Since 1909 the international community has worked to eradicate the abuse of narcotics. A century on, the efforts are widely acknowledged to have failed, and worse, have spurred black market violence and human rights abuses. How did this drug control system arise, why has it proven so durable in the face of failure, and is there hope for reform?
On thursday 28 February 2008 the Dutch Parliamentary Justice Commission devoted its debate to the drugs UNGASS review. Martin Jelsma was invited as one of the experts to share with the commission TNI's views on the importance of the review process. In his contribution he highlights the opportunity to use the 2008/9 period to achieve a breakthrough on harm reduction acceptance at the UN level, to evaluate the performance of UN agencies like UNODC and the INCB, and to open the door for a revision of the UN drug control treaty system. only available in Dutch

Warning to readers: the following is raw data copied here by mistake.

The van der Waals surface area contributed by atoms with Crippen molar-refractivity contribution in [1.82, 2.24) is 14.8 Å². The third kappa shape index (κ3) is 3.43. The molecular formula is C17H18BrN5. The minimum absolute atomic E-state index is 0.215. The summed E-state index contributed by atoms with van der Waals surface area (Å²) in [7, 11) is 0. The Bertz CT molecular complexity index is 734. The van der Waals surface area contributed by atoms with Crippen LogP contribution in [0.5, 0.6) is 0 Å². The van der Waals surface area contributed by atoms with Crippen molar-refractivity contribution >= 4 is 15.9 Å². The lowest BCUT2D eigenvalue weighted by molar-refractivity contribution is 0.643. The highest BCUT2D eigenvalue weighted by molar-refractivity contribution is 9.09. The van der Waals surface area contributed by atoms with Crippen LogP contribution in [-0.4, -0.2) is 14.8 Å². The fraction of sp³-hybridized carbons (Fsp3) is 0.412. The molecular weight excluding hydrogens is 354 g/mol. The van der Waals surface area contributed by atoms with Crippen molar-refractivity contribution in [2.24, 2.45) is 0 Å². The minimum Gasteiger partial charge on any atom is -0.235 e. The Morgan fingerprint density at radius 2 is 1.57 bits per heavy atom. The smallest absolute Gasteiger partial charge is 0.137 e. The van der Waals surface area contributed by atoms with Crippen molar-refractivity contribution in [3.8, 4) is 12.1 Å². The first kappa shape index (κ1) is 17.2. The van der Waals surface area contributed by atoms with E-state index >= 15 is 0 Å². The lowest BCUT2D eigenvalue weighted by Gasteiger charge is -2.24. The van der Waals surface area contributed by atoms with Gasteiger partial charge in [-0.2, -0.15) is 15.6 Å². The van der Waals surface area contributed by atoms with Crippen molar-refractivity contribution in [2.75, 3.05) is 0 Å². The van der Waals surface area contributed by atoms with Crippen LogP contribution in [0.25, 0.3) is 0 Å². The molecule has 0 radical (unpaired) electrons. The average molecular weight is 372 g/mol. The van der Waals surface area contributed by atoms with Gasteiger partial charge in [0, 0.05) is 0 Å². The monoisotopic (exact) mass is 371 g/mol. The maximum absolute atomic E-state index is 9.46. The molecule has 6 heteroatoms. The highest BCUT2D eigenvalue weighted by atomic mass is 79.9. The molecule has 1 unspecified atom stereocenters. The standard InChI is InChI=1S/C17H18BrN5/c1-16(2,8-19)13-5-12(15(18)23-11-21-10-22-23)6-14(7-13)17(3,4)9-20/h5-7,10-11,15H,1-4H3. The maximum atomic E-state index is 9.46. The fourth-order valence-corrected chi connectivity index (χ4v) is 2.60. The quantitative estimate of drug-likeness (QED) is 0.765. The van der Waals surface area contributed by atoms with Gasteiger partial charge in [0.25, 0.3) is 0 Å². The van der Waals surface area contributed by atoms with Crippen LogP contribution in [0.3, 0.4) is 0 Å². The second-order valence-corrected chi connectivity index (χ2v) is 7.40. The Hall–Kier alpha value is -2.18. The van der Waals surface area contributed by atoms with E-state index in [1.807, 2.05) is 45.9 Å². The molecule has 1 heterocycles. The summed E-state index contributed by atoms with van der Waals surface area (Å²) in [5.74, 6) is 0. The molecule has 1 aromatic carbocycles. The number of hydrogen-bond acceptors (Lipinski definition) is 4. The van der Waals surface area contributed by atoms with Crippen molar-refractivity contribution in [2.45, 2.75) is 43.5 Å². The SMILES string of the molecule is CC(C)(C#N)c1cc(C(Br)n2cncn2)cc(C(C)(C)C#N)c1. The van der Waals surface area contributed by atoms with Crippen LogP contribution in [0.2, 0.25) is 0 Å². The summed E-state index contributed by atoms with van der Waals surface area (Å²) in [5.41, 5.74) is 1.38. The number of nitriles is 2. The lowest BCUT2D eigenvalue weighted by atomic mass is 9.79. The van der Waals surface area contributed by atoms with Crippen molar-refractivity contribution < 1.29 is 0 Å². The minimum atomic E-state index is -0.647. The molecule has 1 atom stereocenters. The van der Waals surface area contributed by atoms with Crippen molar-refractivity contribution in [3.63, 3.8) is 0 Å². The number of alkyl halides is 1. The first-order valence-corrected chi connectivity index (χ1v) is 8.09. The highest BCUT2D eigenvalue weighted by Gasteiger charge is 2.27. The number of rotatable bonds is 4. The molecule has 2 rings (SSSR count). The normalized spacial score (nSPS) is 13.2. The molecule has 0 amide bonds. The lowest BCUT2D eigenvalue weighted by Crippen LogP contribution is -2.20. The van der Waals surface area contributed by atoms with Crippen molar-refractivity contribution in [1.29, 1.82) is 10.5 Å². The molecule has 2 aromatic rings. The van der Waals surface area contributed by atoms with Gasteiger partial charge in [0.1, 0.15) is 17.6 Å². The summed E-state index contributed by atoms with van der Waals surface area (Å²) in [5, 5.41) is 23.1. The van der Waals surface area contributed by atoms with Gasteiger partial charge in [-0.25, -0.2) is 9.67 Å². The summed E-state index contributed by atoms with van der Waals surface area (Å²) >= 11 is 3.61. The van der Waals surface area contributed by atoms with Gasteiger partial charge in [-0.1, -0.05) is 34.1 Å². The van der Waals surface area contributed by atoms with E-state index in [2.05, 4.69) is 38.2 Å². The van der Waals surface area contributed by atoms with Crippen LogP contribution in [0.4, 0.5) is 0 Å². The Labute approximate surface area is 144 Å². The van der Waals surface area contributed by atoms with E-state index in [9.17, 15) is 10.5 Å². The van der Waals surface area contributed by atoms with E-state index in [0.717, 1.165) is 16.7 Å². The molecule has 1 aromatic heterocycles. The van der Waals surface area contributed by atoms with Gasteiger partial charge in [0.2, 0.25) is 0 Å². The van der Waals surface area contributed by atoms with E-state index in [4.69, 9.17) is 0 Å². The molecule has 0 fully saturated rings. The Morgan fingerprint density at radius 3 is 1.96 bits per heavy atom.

As jurisdictions enact reforms creating legal access to cannabis for purposes other than exclusively “medical and scientific,” tensions surrounding the existing UN drug treaties and evolving law and practice in Member States continue to grow. How might governments and the UN system address these growing tensions in ways that acknowledge the policy shifts underway and help to modernize the drug treaty regime itself, and thereby reinforce the UN pillars of human rights, development, peace and security, and the rule of law?
The International Narcotics Control Board (INCB) has launched a counter-offensive against moves to liberalise drug laws around the world, warning that cannabis legalisation poses a grave danger to public health.
Uruguay's President Mujica shot back at the president of the International Narcotics Control Board, a U.N. agency, for saying that his administration refused to meet with the agency’s officials before legalizing marijuana. Mujica batted down the criticism, insisting that his administration is open to discussing the law and accusing the INCB President Raymond Yans of applying a double standard by criticizing Uruguay, even as U.S. states pass laws to legalize recreational marijuana consumption. "Tell this old guy not to lie," Mujica said.